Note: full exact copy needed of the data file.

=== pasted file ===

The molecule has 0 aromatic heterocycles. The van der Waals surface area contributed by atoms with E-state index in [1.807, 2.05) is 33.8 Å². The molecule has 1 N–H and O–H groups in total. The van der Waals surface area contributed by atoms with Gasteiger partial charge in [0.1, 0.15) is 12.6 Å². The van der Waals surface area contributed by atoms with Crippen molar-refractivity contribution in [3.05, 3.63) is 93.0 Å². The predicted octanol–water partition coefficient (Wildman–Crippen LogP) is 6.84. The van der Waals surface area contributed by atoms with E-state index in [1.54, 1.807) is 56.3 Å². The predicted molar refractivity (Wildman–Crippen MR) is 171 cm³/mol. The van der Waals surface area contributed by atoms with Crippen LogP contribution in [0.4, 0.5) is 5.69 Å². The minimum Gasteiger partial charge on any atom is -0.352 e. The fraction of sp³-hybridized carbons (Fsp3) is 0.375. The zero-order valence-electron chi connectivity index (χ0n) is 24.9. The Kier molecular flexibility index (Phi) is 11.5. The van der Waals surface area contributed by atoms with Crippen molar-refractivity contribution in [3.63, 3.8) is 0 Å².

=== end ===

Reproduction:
The molecule has 0 aromatic heterocycles. The van der Waals surface area contributed by atoms with E-state index in [1.807, 2.05) is 33.8 Å². The molecule has 1 N–H and O–H groups in total. The van der Waals surface area contributed by atoms with Gasteiger partial charge in [0.1, 0.15) is 12.6 Å². The van der Waals surface area contributed by atoms with Crippen molar-refractivity contribution in [3.05, 3.63) is 93.0 Å². The predicted octanol–water partition coefficient (Wildman–Crippen LogP) is 6.84. The van der Waals surface area contributed by atoms with E-state index in [1.54, 1.807) is 56.3 Å². The predicted molar refractivity (Wildman–Crippen MR) is 171 cm³/mol. The van der Waals surface area contributed by atoms with Crippen LogP contribution in [0.4, 0.5) is 5.69 Å². The minimum Gasteiger partial charge on any atom is -0.352 e. The fraction of sp³-hybridized carbons (Fsp3) is 0.375. The zero-order valence-electron chi connectivity index (χ0n) is 24.9. The Kier molecular flexibility index (Phi) is 11.5. The van der Waals surface area contributed by atoms with Crippen molar-refractivity contribution in [3.63, 3.8) is 0 Å².